As part of my lecture at the Fiske Matters conference, I shared many images of contemporary activist groups which drew upon images and icons from popular culture as “resources” which help them to capture the imagination and motivate the engagement of broader publics. As Fiske wrote,
“These popular forces transform the cultural commodity into a cultural resource, pluralize the meanings and pleasures it offers, evade or resist its disciplinary efforts, fracture its homogenity or coherence, raid or poach upon its terrain.”
Fiske saw such struggles over the meaning of cultural texts and commodities as part of the larger process of political transformation. If the power of the status qou was often exercised through the construction of political fictions and the regulation of our access to particular narratives, meanings, and identities, then the ability of grassroots communities to highjack such images and processes towards their own ends was part of the struggle for social change. The mechanisms of the culture industry work to spread them across different subcultures and across national borders. That recognition makes them effective for expressing alternative conceptions in ways which carry an affective force and are immediately accessible to diverse publics.
For example, we’ve seen Dora the Explorer get mobilized in multiple ways on both sides of the debate about the Arizona immigration bill. Dora is one of the best known Latina characters in contemporary American popular culture so it is no surprise that people would use this sympathetic figure to represent what might happen under the new law. In these images, she is abused for no other reason than her color – and here, the innocence of her original context speaks to the sense of outrage many feel about the potential consequences of a law which allows police to stop any person thought to be an illegal alien and demanding her papers, a practice which is apt to rely heavily on racial profiling.
These are another powerful set of images which have emerged around the debate about immigration. Dulce Pinzon has taken photographs which depict superheroes doing jobs which are often assigned to illegal immigrants in our society to suggest the hard work, the strength, the endurance, the speed and agility, that immigrants have to possess in order to do work that often nobody else wants to do. These images work in part because so many of the superheroes are themselves visitors from other worlds, outsiders who have had to adopt secret identities in order to function within contemporary American society. The superhero story is often an immigrant story in the United States. There’s also a connection to be drawn between these images and the ways that masked wrestlers in the Lucha Libre tradition function as champions of the oppressed in Mexico. Here, also, the supernatural or spectacular aspects of popular culture get deployed as vehicles for making sense of structures of inequality and for inspiring struggles for social justice.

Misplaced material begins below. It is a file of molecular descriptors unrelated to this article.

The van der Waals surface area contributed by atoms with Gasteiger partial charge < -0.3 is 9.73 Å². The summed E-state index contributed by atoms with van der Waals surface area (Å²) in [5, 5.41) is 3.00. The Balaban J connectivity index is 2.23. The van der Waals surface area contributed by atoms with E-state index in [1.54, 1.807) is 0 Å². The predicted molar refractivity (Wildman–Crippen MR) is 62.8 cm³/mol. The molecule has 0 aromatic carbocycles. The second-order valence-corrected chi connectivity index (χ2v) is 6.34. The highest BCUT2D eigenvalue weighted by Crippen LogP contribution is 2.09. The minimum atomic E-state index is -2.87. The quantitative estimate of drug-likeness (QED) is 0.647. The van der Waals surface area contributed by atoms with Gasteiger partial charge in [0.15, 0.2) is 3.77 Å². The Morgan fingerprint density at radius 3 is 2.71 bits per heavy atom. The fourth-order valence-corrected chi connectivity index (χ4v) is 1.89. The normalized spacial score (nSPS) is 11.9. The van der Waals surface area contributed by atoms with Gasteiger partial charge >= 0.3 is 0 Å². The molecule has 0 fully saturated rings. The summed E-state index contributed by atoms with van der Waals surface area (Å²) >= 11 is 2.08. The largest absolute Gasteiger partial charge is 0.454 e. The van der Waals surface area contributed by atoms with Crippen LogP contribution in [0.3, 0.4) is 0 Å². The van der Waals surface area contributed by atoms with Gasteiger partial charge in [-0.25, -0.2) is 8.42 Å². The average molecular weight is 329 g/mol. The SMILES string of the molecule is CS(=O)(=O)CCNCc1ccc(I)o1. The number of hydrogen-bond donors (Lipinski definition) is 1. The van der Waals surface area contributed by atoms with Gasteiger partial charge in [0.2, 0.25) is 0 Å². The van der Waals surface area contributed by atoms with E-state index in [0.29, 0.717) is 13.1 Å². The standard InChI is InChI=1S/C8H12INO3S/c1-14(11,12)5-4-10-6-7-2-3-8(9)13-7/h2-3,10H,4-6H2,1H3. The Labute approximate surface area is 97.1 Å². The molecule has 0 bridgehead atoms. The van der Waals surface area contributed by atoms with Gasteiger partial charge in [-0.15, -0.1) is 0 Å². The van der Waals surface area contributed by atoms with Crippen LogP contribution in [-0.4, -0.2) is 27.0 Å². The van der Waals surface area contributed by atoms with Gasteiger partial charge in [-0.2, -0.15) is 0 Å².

One of the examples which I explored in depth in the lecture was the phenomenon of Avatar activism. Here’s a remarkable video of Palestinian protestors who both enact the plight of the Na’vi and remix footage from James Cameron’s film as a way of getting into the global media flow. I wrote a much longer piece on this example for Le Monde diplomatique which will appear later this summer and I will share an English translation at that time. For the moment, I want to suggest two key points: first, the ways that this protest fits within a longer tradition of conducting protests through adopting the identity of racial others (the Moors and Amazons in Early Modern Europe, the Native Americans at the Boston Tea Party, etc.) and second, the ways that re-enacting Avatar created content which could spread more immediately across national and cultural borders, offering a set of metaphors which might make sense to people who knew and cared little about the specifics of the occupied territories.
Finally, we might see some examples of how popular culture can become a semiotic resource for political struggle when we look at some of the images which have been created around the BP Oil Spill off our Gulf Coast. These images combine dark humor with witty appropriations from Mario Brothers, from superhero comics, and a range of other sources, to help us think about the environmental devastation caused by the environmental disaster. There have been concerted efforts to make it harder to circulate images of the actual damage of the leaks on wildlife, so these highjacked and transformed images stand in for the images we are not seeing. This rhetorical process is effective because these popular culture figures have personal, cultural, even mythological significance for so many of us.
Fiske’s work had described a world where struggles over cultural meanings could pave the way for political struggles. These illustrations are among countless examples of how politics, on the right and the left, is now being conducted in and through the language of popular culture. We can connect this to earlier examples I’ve already discussed on this blog, such as the Obama/Joker trope which has been taken up by the Tea Party movement, the Harry Potter Alliance‘s effort to use J.K. Rowling’s characters to model human rights activism, and the ways that concern over the construction of race in the film version of The Last Avatar has lead to new political consciousness. I still believe that Fiske’s work offers us the best language to describe what’s going on at such moments.